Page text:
Crotty says the ride started as a way to challenge people to ride through winter. The ironic thing is that the weather has historically been far from the “worst” over the years. Also, given Portland’s huge growth in bike ridership in the past decade, Crotty says riding in winter, “Isn’t so much of a farfetched concept these days, but it’s equally fun!”

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Updated: KBOO Bike Show will keep its hour

Bike show hosts celebrate
outside KBOO after recording
the New Year show this January,
with special guests Blind Pilot
(Photo © J. Maus)

KBOO community radio is as much an institution in Portland as, well, bikes. The KBOO Bike Show been an essential component of bike-related media since its inception in October of 2001, airing interviews with major players in Portland’s bike evolution, and giving voice to all sides of the major issues of the day.

The Bike Show team was just told that the show is being cut back from a full hour to half an hour, effective immediately with their next show on March 4th*.

[According to a rep from KBOO, they were considering splitting the show into two, half-hour chunks, so there would still technically be an hour each month].

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Street closure, more screenings planned for Filmed by Bike

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Filmed by Bike 08-26.jpg

The party outside Filmed by Bike
will have much more breathing room
this year.
(Photo © J. Maus)

Ayleen Crotty, the bike culture dynamo behind Filmed by Bike, stopped by our office yesterday with an update on what’s in store for the event this year.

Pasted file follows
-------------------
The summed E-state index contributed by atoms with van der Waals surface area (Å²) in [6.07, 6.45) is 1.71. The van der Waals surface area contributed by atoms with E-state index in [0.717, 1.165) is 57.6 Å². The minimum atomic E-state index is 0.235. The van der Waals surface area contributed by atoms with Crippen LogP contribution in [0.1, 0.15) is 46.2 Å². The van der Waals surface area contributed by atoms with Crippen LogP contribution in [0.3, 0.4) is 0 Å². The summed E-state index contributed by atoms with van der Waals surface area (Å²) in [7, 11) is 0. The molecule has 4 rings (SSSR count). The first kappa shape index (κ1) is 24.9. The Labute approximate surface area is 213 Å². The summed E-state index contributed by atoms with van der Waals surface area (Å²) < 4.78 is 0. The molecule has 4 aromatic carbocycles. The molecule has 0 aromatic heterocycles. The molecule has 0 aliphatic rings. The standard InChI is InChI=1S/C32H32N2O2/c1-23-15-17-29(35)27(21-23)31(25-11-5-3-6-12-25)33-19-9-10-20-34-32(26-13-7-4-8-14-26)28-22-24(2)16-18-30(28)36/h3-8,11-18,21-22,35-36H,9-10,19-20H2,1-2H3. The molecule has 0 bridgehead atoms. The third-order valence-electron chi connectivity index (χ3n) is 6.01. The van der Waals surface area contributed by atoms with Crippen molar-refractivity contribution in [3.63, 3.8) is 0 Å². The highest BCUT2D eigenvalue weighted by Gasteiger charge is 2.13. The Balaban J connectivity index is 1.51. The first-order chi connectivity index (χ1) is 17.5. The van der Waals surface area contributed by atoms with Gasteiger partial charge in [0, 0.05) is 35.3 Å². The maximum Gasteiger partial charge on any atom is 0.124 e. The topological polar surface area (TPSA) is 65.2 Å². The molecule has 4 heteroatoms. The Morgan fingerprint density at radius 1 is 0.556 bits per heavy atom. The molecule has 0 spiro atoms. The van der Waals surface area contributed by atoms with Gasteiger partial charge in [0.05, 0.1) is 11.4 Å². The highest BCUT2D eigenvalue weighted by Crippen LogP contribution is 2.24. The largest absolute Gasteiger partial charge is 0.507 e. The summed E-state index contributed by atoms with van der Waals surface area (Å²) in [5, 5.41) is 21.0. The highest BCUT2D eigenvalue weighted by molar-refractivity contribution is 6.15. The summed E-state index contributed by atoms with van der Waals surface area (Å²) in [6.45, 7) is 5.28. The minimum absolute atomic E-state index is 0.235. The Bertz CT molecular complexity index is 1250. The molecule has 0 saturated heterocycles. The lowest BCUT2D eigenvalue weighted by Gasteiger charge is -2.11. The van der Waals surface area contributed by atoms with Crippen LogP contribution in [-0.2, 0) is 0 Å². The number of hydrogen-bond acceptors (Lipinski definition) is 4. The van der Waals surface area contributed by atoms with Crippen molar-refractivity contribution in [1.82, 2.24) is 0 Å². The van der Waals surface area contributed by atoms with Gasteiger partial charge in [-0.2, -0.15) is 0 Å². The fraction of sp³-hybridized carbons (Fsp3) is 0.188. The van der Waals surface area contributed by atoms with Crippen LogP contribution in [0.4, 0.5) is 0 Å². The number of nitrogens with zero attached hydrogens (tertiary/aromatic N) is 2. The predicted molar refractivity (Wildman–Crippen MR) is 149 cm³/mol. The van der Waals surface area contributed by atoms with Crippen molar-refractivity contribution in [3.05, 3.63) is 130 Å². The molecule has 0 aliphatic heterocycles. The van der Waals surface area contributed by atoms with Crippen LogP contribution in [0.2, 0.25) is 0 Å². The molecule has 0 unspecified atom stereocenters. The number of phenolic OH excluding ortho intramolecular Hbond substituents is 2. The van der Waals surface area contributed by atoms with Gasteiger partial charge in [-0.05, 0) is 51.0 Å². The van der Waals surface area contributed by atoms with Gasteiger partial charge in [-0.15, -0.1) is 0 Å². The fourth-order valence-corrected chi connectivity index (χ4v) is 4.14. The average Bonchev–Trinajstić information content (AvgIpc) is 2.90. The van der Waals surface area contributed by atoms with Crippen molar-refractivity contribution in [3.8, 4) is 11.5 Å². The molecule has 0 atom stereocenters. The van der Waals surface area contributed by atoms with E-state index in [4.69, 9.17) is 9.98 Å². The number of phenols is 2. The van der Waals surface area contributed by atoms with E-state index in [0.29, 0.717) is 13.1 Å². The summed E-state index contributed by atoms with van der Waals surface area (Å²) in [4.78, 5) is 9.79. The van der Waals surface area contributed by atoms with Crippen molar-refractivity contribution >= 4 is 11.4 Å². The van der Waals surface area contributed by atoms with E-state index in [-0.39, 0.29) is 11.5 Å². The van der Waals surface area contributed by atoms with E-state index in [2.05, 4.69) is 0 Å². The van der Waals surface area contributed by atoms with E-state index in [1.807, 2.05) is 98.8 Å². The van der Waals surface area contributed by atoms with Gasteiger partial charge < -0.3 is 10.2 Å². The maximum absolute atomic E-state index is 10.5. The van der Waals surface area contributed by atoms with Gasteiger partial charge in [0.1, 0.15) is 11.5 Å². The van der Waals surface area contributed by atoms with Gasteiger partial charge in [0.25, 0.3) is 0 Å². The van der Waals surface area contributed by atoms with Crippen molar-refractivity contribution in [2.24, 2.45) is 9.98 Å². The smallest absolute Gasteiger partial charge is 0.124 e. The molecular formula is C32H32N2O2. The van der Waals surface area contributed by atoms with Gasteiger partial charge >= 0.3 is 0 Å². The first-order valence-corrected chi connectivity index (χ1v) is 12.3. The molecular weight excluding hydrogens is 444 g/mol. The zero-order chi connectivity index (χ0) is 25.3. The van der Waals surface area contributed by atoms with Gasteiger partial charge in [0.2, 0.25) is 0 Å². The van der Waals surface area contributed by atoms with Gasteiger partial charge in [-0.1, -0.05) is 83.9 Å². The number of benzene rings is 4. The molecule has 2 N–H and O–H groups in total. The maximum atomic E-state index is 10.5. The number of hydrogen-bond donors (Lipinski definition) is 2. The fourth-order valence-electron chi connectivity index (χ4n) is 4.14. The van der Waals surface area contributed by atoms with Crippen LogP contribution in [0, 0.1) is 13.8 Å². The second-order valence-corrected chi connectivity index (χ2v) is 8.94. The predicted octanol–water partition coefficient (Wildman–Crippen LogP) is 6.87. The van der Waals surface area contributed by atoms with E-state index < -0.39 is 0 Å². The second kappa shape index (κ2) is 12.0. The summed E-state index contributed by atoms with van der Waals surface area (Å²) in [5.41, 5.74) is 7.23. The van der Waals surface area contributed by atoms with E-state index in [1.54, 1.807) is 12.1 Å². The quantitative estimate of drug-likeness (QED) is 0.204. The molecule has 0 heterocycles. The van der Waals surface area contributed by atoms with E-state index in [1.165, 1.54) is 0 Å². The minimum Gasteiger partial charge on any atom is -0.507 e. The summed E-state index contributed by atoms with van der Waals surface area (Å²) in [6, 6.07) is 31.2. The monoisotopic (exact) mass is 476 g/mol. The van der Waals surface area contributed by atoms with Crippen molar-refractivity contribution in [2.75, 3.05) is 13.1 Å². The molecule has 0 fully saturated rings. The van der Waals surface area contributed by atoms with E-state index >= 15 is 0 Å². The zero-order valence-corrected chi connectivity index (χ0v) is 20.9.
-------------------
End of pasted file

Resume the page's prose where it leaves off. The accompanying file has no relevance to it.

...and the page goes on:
The big news is a free street party on opening night made possible by the complete closure of SE Clinton Street to motor vehicles from SE 25th to 26th. Much of the fun of Filmed by Bike happens outside the theater, and in years past, passing cars have dampened the size and the spirit of the party. Having a closure will not only make it safer for event-goers, it will also open up new possibilities like a beer garden and community booths and other vendors.

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Bikey band will headline live KBOO Bike Show party

Buffered Bike Lane with a bike symbol and arrow pointing forward

The monthly KBOO Bike Show will ring in the New Year in style on Wednesday. Show founder/co-host, and veteran Portland bike scenester Ayleen Crotty has announced that their January 7th show will be a live, on-air party that will feature up-and-coming local band, Blind Pilot.

Here’s the word from Crotty as posted on her ORBike.com blog:

“Cyclists are invited to the station to share their wishes for a bikey new year, and reflections on the amazing year that we just had.”

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Catching up with Ayleen Crotty of Filmed by Bike

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Ayleen Crotty of Filmed by Bike
File photo: 4/11/07

You can’t go to far in Portland’s bike scene without running into Ayleen Crotty. She’s the spirit behind such beloved institutions as the Midnight Mystery Rides, the KBOO Bike Show, the Multnomah County Bike Fair and more.

And after this weekend she’ll be best known for her role in creating and promoting Filmed by Bike. Now in it’s fifth year, the fest has become a mainstay of the local scene and is gaining notoriety acclaim beyond Portland’s borders.

I caught up with Ayleen yesterday at her house in northeast Portland’s Woodlawn neighborhood, just before she biked off for an interview on OPB Radio.